‘Come with me by yourselves to a quiet place and get some rest.’ Mark 6:31

When I was a little kid, we went on holiday to North Wales. My Dad was trying to decide if the tide was coming in or out so he’d know if it was safe for us to play on the beach. This was the first time I heard of the sea coming in and going out. I wandered down to where the sea was lapping onto the sand. I stood looking for a moment and wondered about the idea of the tide coming in and going out.

It seemed a really slow and inefficient way for water to rise and recede – all these little waves going back and forth all day. If the water was coming in, why didn’t it just rush in? And when it was going out, why didn’t it just go out in one move. Why all these little waves falling and rising all day.

As I got older I realised that nature is seldom in a rush. The Earth has a rhythm and like our own breath it rises and falls to perfect timing.

The more I understood this rhythm the more peace I found within myself. Rather than thrashing around trying to speed certain seasons up, if we learn to walk to the rhythm of life and creation, we will tap into God’s own rhythm.

Lots of Jesus’ followers are busy ‘going’ – on missions, on trips, doing outreaches – the activity never seems to pause even for a moment. 

But that is not the way of Jesus.

Jesus had a definite rhythm of coming and going.

His own ministry began not with preaching, healing, or deliverance. It began by withdrawing into the wilderness. This withdrawing was led by the Holy Spirit.

Many people seem to rush off to some mission to serve God without withdrawing first. Many times such haste leads to personal exhaustion and collapse.

Jesus told his disciples to come aside for a while.

‘Come with me by yourselves to a quiet place and get some rest.’ Mark 6:31

All the great characters in the Bible seem to follow this pattern – Old Testament prophets, King David, Jesus and St Paul – withdrawal, encounter, vocation.


Jesus went out into the wilderness for an extended period. It may or may not have been 40 days. The number 40 in the scriptures indicates a prolonged period of test or trial. Noah’s 40-day flood, Moses’ 40 years of wilderness wanderings, Jesus’ 40 days in the desert, all indicate a prolonged period of trial. That’s what the number 40 means when you come across it in the Bible.

The withdrawal into solitude refines us by forcing us to engage on the inner journey. Most people avoid the inner journey because before we meet with God, we often have to face our own demons. I’m not talking about evil spirits but our own demons – things that scare us yet so often control us - hurts and habits of the past.

The monastic life is all about being still and silent, and letting those uncomfortable feelings come up. We don’t need to respond to them but ask God to lead us through them so that we can overcome them.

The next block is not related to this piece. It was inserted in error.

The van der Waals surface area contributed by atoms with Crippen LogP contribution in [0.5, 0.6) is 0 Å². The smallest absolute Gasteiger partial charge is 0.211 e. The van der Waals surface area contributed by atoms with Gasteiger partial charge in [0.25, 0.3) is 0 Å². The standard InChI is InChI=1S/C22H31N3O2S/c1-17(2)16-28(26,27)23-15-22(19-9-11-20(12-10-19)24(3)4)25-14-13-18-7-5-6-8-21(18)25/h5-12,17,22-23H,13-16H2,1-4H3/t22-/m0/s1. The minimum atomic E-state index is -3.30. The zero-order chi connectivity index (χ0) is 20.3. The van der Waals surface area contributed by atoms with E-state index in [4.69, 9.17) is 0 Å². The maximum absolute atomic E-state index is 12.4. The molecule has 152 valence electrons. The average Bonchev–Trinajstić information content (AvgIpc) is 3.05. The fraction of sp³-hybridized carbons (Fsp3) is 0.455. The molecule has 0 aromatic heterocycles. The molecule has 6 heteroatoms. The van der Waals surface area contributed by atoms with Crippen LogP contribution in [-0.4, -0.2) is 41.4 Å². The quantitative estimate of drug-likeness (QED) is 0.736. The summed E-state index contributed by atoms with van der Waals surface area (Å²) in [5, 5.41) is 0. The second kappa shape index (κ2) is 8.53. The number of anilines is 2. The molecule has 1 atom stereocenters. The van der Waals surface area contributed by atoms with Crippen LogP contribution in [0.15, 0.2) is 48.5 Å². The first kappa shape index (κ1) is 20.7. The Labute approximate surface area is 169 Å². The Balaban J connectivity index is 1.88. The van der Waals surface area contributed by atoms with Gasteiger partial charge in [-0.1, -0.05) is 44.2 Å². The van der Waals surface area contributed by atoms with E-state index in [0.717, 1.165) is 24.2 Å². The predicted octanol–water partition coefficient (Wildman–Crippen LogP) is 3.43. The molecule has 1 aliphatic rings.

Somewhere in the silence, maybe after several sessions over many days or weeks, the next stage emerges – encounter.


Something happens. A word or vision emerges. Something profound happens so we feel God has spoken to our inmost being. The thoughts or words are so not of us, it is clear they are ‘other’ or from God. 

As we rest in the encounter with God we begin to reflect on the meaning of this encounter. This, in turn, leads us to vocation or mission.


Some sort of ‘call’ to a vocation, a new season, or some sort of ‘mission’ now emerges. We begin to reflect and test this new season of life in the Spirit. We will make missteps along the way but the Spirit brings us back to the encounter and what we heard there. And so the mission or new season is refined and retuned.

‘Coming aside’ with Jesus often leads to our ‘going out’. If our going out began by withdrawal then our going out will be all the more fruitful.

After withdrawing to be alone, Jesus called the 12. He calls them aside to be with him then he sends them out. Then they return to him again - coming and going.

Then he repeats this with the 72. Coming and going.

All through the gospels you will notice Jesus and his followers withdrawing and then going out. It’s a constant rhythm just like the ocean.

As we tune into the rhythm of God’s creation, we will notice that each day has its own rhythm signaled by night and day, each week has its own rhythm signaled by work and rest, each month has its own rhythm signaled by the waxing and waning of the moon, each year has its own rhythm signaled by the four seasons.

We are all busy with many things. We live in an ‘always on’ 24/7 type of world. But if we are true spiritual seekers we must heed the call of Jesus.

‘Come with me by yourselves to a quiet place and get some rest.’ Mark 6:31

This call is not really a call to action, it’s a call to inaction - to be still and silent for a while, to rest and recharge.

In what ways could you respond to this call of Jesus?

Categories: Community, God, Health, Prayer, solitude
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